England v Australia, 5th npower Test, The Oval

Australia consider unchanged side

Peter English at The Oval

August 19, 2009

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Brett Lee is waiting to see whether he will feature in the final Test, The Oval, August 18, 2009
Brett Lee will be considered if the the pitch looks like it will aid reverse-swing late in the game © AFP
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Australia are reluctant to change their match-winning combination and are expected to keep their all-pace attack for the Ashes decider at The Oval. While the visitors lean to a four-man seam unit, England remain adamant that they can bounce back from their two-and-a-half day humiliation at Headingley, with their captain, Andrew Strauss, backing the character and balance of the 14-man squad at their disposal.

The depth of England's squad is designed to cover every bowling permutation, from an extra swing bowler in Ryan Sidebottom to the second spinner, Monty Panesar, but with Andrew Flintoff's right knee showing strong signs of lasting the distance, their range of alterations becomes much clearer. Australia almost carry a closed shop following the victory in Leeds that levelled the series and the most likely line-up includes the quartet of Mitchell Johnson, Peter Siddle, Ben Hilfenhaus and Stuart Clark. Brett Lee is pushing to appear in his first match of the series but his only way back is if Ricky Ponting is convinced there will be considerable reverse-swing during the match.

Unfortunately for Lee, The Oval's groundstaff say the ball has not moved late throughout the season, and the only bare spots that could rough up the ball are on the practice pitches at the edge of the square. Surrey's cricket manager, Chris Adams, told Cricinfo that this could be due to the Tiflex ball that is currently used instead of the Duke in the second division of the County Championship, but either way it does not bode well for Australia's pace spearhead.

"What we see at the moment is what we expect," Ponting said at The Oval on Tuesday. "As I said after the Headingley game, we're going to have to see something really different to change the make-up of the side considering everything worked really well. The wicket looks particularly good and it could dry a little bit."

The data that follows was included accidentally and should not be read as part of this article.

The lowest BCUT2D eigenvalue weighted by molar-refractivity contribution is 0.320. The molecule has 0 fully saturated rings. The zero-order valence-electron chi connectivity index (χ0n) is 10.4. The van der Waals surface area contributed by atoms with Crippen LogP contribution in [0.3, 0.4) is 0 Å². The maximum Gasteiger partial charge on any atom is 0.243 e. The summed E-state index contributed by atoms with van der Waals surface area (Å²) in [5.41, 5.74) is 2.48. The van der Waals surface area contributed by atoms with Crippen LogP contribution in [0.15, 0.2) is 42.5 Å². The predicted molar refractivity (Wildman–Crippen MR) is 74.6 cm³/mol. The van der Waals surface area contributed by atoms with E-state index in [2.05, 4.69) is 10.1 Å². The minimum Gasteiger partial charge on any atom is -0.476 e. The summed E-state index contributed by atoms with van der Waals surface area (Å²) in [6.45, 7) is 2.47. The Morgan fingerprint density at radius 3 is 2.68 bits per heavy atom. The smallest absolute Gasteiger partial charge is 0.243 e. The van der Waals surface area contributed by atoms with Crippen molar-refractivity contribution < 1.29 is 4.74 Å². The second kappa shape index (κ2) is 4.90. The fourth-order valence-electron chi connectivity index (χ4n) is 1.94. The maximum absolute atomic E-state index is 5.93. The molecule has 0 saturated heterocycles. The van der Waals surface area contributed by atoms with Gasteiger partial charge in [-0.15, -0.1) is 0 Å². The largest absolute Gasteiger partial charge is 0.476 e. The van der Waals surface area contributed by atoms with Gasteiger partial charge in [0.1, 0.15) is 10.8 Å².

Usually such a barren pitch would make a spinner a certainty, but Nathan Hauritz chips in with wickets rather than dominating batting orders and the side coped without him in the more seam-friendly conditions in Leeds. Ponting called Hauritz a "very smart and skilful offspinner" and talked up his performance in the tour game in Canterbury, while he also reminded England of Lee's qualities during a cautious description.

"With Brett, his record suggests he is a really striking bowler who can go for a few runs," Ponting said. "If it looks like it's going to be really dry and later in the game there might be some reverse-swing, then he'll come into consideration." The current forecast, which changes more often than batting gloves late in the game, is for rain on Thursday and sunny intervals over the following three days.

Ponting was impressed by the pitch and predicted some big innings during the match, which Australia only need to draw to take the Ashes. He also hoped it would provide pace, bounce and some turn late in the contest. "If you look at the results over the last couple of years there have been big innings - teams have made 600, 580 - and I'd expect at some stage in this game there will be those sorts of innings as well," he said.

Strauss kept his large squad together "in case things go wrong" on Wednesday and refused to rule out the use of two spinners. "It's definitely an option," he said of Panesar teaming up with Swann. "It's a pretty dry wicket. At the moment it looks like a belter, it looks like a great wicket to bat on, but there's always a chance that it's going to deteriorate in the back-end of the game."

Whatever changes England make, Strauss will be satisfied if they are planned, unlike the frenetic start to the Headingley Test when Matt Prior, the wicketkeeper, hurt his back in the warm-up. That injury delayed the toss, Strauss was out quickly and England fell for 102 on the way to an innings-and-80-run loss. "I just don't want a wicketkeeper falling over five minutes before the toss," he said, hoping for a more sombre lead-up.

Regardless of any off-field distractions, however, Strauss is confident that his team will be fully focussed once the action gets underway. "We've been through a lot of tough times in the last six to 12 months and generally we've come through," he said. "Guys are holding their heads up and we're as tight a unit as we were at the start of the series.

"I'm absolutely certain that we're going to go out and play well this week. I've got no doubt about it. The crowd are going to get behind us, there's going to be fantastic support there for us. The guys are going to go out there in the right frame of mind and enjoy their cricket. Pressure is only something you put on yourself. That's not something that's going to be pre-occupying us."

Peter English is the Australasia editor of Cricinfo

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© ESPN Sports Media Ltd.

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